Huawei's first Android smartphones capable of communicating with the fifth generation of mobile networks will launch in mid-2019, rotating Chief Executive Officer Eric Xu said at this year's edition of Mobile World Congress Shanghai. The industry veteran clarified that Huawei is specifically aiming to introduce its premier 5G-enabled mobile devices next June, suggesting the firm may announce more than one such offering at once.
Prior to debuting 5G-ready Android smartphones, Huawei is seeking to commercialize chips and other solutions designed to operate in conjunction with the new mobile service standard. Those products will be launched next March, Mr. Xu said. Huawei's commercial technologies are likely to be based on the 3GPP's Release 16 specification which is set to be completed by the end of the current year. The Release 15 configuration was finalized last December and while it was introduced in the form of the world's first implementable 5G standard, the solutions it encompassed by the protocol are exclusively non-standalone in nature, i.e. require existing 4G LTE infrastructure in order to operate. Following a recent 3GPP summit in Busan, South Korea, the wireless industry is one step closer to finalizing a fully standalone 5G specification, allowing for more versatility with buildouts.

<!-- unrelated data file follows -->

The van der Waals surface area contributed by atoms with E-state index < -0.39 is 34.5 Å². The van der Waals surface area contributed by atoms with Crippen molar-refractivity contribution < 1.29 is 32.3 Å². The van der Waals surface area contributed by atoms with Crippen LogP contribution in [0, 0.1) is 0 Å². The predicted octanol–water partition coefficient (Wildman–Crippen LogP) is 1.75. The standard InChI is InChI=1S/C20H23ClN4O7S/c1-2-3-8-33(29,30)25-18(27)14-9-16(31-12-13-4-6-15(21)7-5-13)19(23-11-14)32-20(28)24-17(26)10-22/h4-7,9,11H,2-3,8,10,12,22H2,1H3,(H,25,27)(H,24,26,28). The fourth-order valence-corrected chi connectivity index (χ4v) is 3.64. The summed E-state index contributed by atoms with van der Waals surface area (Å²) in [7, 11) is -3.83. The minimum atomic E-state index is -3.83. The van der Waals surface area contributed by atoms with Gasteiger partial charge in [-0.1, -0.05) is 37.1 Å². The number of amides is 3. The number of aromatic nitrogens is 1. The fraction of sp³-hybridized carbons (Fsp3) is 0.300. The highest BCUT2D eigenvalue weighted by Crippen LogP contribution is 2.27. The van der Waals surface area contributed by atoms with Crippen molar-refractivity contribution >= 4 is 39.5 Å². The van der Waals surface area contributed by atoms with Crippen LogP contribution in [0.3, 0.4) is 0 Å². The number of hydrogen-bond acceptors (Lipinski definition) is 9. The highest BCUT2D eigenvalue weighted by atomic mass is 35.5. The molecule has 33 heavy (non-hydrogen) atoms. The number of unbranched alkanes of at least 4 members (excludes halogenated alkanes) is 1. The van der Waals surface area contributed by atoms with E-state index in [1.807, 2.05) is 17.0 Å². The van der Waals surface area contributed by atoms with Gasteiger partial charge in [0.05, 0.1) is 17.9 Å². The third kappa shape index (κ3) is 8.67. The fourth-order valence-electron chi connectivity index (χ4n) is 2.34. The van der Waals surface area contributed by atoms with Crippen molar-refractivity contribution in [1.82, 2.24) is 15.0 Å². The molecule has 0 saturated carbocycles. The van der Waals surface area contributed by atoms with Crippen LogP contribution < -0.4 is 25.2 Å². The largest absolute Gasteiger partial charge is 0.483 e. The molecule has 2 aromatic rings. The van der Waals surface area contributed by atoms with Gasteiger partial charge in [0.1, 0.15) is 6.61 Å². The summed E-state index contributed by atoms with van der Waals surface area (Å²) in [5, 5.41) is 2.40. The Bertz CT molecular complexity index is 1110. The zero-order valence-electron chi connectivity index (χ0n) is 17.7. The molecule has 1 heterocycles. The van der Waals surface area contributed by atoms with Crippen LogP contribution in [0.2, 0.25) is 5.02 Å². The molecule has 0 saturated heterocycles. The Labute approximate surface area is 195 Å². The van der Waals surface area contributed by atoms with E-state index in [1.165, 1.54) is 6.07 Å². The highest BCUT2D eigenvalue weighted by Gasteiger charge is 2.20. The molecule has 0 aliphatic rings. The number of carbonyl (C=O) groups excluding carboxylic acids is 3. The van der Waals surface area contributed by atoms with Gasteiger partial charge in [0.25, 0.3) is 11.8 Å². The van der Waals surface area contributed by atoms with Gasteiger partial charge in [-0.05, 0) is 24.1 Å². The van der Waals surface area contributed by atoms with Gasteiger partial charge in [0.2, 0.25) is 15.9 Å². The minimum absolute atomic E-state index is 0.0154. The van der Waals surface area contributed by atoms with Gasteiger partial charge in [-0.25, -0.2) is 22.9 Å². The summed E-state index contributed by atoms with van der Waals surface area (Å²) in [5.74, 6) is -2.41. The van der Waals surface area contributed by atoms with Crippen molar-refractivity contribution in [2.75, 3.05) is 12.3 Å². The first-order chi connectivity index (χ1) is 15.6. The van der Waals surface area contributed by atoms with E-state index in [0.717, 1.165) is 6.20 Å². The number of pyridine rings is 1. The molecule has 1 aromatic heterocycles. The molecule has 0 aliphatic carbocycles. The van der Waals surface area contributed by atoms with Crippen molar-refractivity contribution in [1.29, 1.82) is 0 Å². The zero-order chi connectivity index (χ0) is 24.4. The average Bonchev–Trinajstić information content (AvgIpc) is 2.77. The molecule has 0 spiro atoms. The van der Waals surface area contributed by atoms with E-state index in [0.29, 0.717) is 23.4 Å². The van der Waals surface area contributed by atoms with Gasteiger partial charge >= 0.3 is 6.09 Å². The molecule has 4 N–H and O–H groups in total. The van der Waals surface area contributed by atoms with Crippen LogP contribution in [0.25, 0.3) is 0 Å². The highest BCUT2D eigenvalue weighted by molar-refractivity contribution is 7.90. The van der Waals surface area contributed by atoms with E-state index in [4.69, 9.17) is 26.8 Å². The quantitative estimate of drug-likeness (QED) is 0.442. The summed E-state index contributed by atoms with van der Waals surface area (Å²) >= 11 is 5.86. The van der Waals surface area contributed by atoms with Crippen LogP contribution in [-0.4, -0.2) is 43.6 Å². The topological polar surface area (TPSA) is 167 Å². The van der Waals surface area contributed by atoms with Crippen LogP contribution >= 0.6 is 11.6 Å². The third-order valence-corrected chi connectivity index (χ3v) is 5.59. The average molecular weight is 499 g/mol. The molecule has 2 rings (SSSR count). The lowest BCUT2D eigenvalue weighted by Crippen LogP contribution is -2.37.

The Release 16 configuration should also allow for truly massive connectivity and ultra-low latency required for emerging technologies such as self-driving vehicles and remote surgery. Huawei's first non-standalone 5G solutions will be introduced this September, whereas the Release 16-based ones are meant to be introduced during the aforementioned March 2019 window. Samsung may beat the Chinese tech giant to the punch with 5G smartphones, with recent reports indicating the South Korean handset maker could debut such products as early as the first quarter of 2019. Mr. Xu's latest comments suggest Huawei accelerated its roadmap for 5G-ready Android devices seeing how the company was previously aiming to commercialize them in the third quarter of the following year. Alternatively, the CEO may have simply been referring to June in the context of official announcements, whereas the smartphones themselves might still not hit the store shelves before Q3 2019.